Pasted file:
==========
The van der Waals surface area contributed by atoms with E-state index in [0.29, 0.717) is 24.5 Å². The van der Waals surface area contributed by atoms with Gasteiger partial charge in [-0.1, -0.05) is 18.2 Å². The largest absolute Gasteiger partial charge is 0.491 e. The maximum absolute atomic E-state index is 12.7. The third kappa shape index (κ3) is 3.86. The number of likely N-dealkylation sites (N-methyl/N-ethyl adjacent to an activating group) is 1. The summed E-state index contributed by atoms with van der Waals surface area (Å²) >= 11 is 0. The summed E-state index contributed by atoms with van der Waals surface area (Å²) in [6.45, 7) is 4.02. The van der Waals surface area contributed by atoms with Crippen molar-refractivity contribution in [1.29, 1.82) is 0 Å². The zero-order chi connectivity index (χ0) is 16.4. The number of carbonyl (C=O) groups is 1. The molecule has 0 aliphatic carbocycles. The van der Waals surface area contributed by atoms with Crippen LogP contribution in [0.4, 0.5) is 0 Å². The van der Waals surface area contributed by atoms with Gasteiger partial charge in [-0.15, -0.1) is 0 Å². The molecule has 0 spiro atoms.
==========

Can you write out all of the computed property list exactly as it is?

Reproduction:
The van der Waals surface area contributed by atoms with E-state index in [0.29, 0.717) is 24.5 Å². The van der Waals surface area contributed by atoms with Gasteiger partial charge in [-0.1, -0.05) is 18.2 Å². The largest absolute Gasteiger partial charge is 0.491 e. The maximum absolute atomic E-state index is 12.7. The third kappa shape index (κ3) is 3.86. The number of likely N-dealkylation sites (N-methyl/N-ethyl adjacent to an activating group) is 1. The summed E-state index contributed by atoms with van der Waals surface area (Å²) >= 11 is 0. The summed E-state index contributed by atoms with van der Waals surface area (Å²) in [6.45, 7) is 4.02. The van der Waals surface area contributed by atoms with Crippen molar-refractivity contribution in [1.29, 1.82) is 0 Å². The zero-order chi connectivity index (χ0) is 16.4. The number of carbonyl (C=O) groups is 1. The molecule has 0 aliphatic carbocycles. The van der Waals surface area contributed by atoms with Crippen LogP contribution in [0.4, 0.5) is 0 Å². The van der Waals surface area contributed by atoms with Gasteiger partial charge in [-0.15, -0.1) is 0 Å². The molecule has 0 spiro atoms.